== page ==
In 1932, at the age of 30, Richard Rodgers and lyricist Lorenz Hart composed the score for the film LOVE ME TONIGHT. Robert Osborne, host of the Turner Classic Movie Channel, has observed that it may very well be the best film musical of all time. Starring French leading man Maurice Chevalier and popular American soprano Jeanette MacDonald, the musical includes four of the song team's greatest hits: Isn't It Romantic, Lover, Mimi, and Love Me Tonight. The first three happen within the first half-hour and everyone at the Premier or those watching the recently released DVD could sing them before the finale. In 1960, both Rodgers were nominated for Tonys in the "Best Musical" Category. Richard and partner Oscar Hammerstein were up for THE SOUND OF MUSIC; daughter Mary was up for ONCE UPON A MATTRESS. Each of the their Leading Ladies was nominated as "Best Actress In A Musical" - Carol Burnett for MATTRESS and Mary Martin for SOUND OF MUSIC. Ms. Martin grabbed the award and likewise Dick & Oscar. By the end of the week the sound of the music was sweeping around the world and, again, everyone was singing along. While the score of MATTRESS is not so easily remembered, the show's success is directly attributable to its star, Carol Burnett.

In 1965, Rodgers took his audience to Italy with DO I HEAR A WALTZ. Stephen Sondheim, an obviously important influence to Adam Guettel, provided the lyrics. As with PIAZZA, the style of DO I HEAR A WALTZ has many operetta-like qualities. Enter the handsome and virile Italian star, Sergio Franchi, appropriately heroic as the very romantic Leading Man, "Renato Di Rossi". Few Broadway tenors have demonstrated such amazing vocal strength and clarity as did Signor Franchi. ("Lui li ci ha delle palle.") His appearance on the ED SULLIVAN SHOW performing the main solo, "Take The Moment" (an idea and situation similar to PIAZZA), catapulted Franchi into instant stardom; his recording and nightclub career overwhelmingly successful. By contrast, the vocals of PIAZZA's leading man, tenor David Burnham, ("Fabrizio") while mostly pleasant, lack the brawn and bravado of the standard Italian popular tenor, and very often slip into that pinched and nasal "Mermaid" sound so prevalent on today's Broadway stage.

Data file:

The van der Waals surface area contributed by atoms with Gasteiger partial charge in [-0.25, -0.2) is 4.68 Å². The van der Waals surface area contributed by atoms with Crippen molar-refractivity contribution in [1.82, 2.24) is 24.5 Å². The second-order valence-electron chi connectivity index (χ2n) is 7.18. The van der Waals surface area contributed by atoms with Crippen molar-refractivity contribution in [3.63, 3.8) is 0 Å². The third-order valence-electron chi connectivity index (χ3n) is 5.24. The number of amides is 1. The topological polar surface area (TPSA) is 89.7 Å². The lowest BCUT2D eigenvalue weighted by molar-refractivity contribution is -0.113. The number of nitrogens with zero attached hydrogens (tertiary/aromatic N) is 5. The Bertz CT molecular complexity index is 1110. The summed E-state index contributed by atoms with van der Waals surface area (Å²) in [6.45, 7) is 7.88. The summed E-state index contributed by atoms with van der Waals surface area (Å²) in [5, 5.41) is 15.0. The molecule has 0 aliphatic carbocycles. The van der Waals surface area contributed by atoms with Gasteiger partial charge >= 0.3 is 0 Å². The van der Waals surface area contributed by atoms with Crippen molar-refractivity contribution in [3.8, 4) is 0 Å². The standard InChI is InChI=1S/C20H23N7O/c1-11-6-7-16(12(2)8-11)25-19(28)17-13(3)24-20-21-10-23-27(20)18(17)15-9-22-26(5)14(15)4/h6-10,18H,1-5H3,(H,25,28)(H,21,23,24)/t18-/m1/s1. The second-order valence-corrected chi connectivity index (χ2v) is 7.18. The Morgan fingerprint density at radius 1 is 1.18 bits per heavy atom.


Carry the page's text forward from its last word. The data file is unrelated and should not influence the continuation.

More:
Before and during the Intermission, I realized I was waiting for something that sounded markedly Italian, lyrical and substantive as one associates with Puccini's GIANNI SCHICCHI. Something harkening over to familiar Neapolitan Classics would have worked also; just a bit of glimmer from standards such as those revitalized to American audiences by Luciano Pavarotti: La Danza or Non Ti Scordar Di Me (Do Not Forget Me). As it is, PIAZZA is not without romance, but it is far from being Mediterranean. With all of its swooping piano arpeggios, repetitive crescendoing of cymbals and climactic boom from the drum, the overly-orchestrated numbers smack of Disney's ALADDIN and BEAUTY AND THE BEAST. Overheard in the Lobby, "I'm waiting for something raunchy and hot!" So, I interrupted and said, "Then go see A CHORUS LINE with the very hot Jessica Lee Goldyn singing "Tits and ass" (Dance: 10, Looks: 3)."

And we started comparing notes.

I went on, "Along with the very sexy guy from the Bronx, "Al" (Tony Yazbeck), and his off-key wife, "Kristine" (Chryssie Whitehead), in the duet "Sing" - it doesn't get sweeter or raunchier than that!" [See review, 28 July 2006.]

For the very best in Entertainment, A CHORUS LINE remains the brightest light in The City. There is too much emptiness, frustration and disappointment with LIGHT IN THE PIAZZA